Project description:AIMS:To investigate the relative contribution of on-treatment low-density lipoprotein (LDL) cholesterol and C-reactive protein (CRP) to the risk of recurrent stroke and transient ischemic attack (TIA) in patients with history of ischemic stroke. METHODS:A total of 1095 patients with non-cardioembolic ischemic stroke were randomized into two groups: control and patients receiving 10 mg of pravastatin per day. After excluding 18 patients who did not have baseline CRP data, the effects of LDL cholesterol and CRP on recurrent stroke and TIA were prospectively assessed in 1077 patients. RESULTS:During the follow-up of 4.9±1.4 years, there were 131 recurrent stroke or TIA cases. Patients with ontreatment LDL cholesterol ?120 mg/dL showed 29% reduction in recurrent stroke and TIA than those with LDL cholesterol ? 120 mg/dL (event rate 2.20 vs. 3.11 per 100 person-years, hazard ratio [HR] 0.71, 95% confidence interval (CI) 0.50-0.99, p?0.048). Patients with CRP ?1 mg/L had 32% reduction compared with that of patients with CRP ? 1 mg/L (event rate 2.26 vs. 3.40 per 100 person-years; HR 0.68, 95% CI 0.48-0.96, p?0.031). Although LDL cholesterol and CRP levels were not correlated in individual patients, those who achieved both LDL cholesterol ?120 mg/dL and CRP ?1 mg/L showed 51% reduction compared with that of patients with LDL cholesterol ? 120 mg/dL and CRP ? 1 mg/L (event rate 2.02 vs. 4.19 per 100 person-years; HR 0.49, 95% CI 0.31-0.79). CONCLUSIONS:The control of both LDL cholesterol and CRP levels appears to be effective for preventing recurrent stroke and TIA in patients with non-cardiogenic ischemic stroke.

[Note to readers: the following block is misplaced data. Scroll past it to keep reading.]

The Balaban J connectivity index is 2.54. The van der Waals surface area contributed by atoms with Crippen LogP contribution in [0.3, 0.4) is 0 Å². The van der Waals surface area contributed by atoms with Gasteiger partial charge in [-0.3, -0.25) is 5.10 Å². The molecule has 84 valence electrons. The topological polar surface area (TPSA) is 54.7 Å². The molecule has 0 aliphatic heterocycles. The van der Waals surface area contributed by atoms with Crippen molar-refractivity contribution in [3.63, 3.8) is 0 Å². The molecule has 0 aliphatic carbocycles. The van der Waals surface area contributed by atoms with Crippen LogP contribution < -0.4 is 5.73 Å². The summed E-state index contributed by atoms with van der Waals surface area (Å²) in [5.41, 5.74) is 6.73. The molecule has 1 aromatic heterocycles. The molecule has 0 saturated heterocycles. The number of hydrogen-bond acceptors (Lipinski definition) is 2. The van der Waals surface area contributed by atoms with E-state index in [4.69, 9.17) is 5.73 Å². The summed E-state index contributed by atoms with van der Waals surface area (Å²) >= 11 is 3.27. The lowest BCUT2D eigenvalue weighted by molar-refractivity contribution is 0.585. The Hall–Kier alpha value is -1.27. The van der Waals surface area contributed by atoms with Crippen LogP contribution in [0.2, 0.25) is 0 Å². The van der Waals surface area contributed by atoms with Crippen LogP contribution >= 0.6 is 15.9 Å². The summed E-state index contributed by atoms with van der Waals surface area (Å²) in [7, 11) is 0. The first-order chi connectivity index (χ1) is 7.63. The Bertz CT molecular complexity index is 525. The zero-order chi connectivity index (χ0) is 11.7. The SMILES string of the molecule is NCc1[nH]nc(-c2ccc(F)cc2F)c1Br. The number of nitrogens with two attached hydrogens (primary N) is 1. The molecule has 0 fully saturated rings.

Project description:Red cell distribution width (RDW), a measure of variability in size of circulating erythrocytes, is associated with arterial cardiovascular disease (CVD), but the underlying mechanism remains unclear. We aimed to investigate the impact of chronic inflammation as measured by high-sensitivity C-reactive protein (hs-CRP) on this relationship, and explore whether RDW could be a mediator in the causal pathway between inflammation and arterial CVD. Baseline characteristics, including RDW and hs-CRP, were obtained from 5,765 individuals attending a population-based cohort study. We followed up participants from inclusion in the fourth survey of the Tromsø Study (1994/1995) until December 31, 2012. Multivariable Cox-regression models were used to calculate hazard ratios (HR) with 95% confidence intervals (CI) for incident myocardial infarction (MI) and ischemic stroke across quintiles of hs-CRP and RDW. Subjects with hs-CRP in the highest quintile had 44% higher risk of MI (HR: 1.44, 95% CI: 1.14-1.80), and 64% higher risk of ischemic stroke (HR: 1.64, 95% CI: 1.20-2.24) compared with subjects in the lowest quintile. RDW mediated 7.2% (95% CI: 4.0-30.8%) of the association between hs-CRP and ischemic stroke. Subjects with RDW in the highest quintile had 22% higher risk of MI (HR: 1.22, 95% CI: 0.98-1.54) and 44% higher risk of ischemic stroke (HR: 1.44, 95% CI: 1.06-1.97) compared with subjects in the lowest quintile. These risk estimates were slightly attenuated after adjustments for hs-CRP. Our findings suggest that chronic inflammation is not a primary mechanism underlying the relationship between RDW and arterial CVD.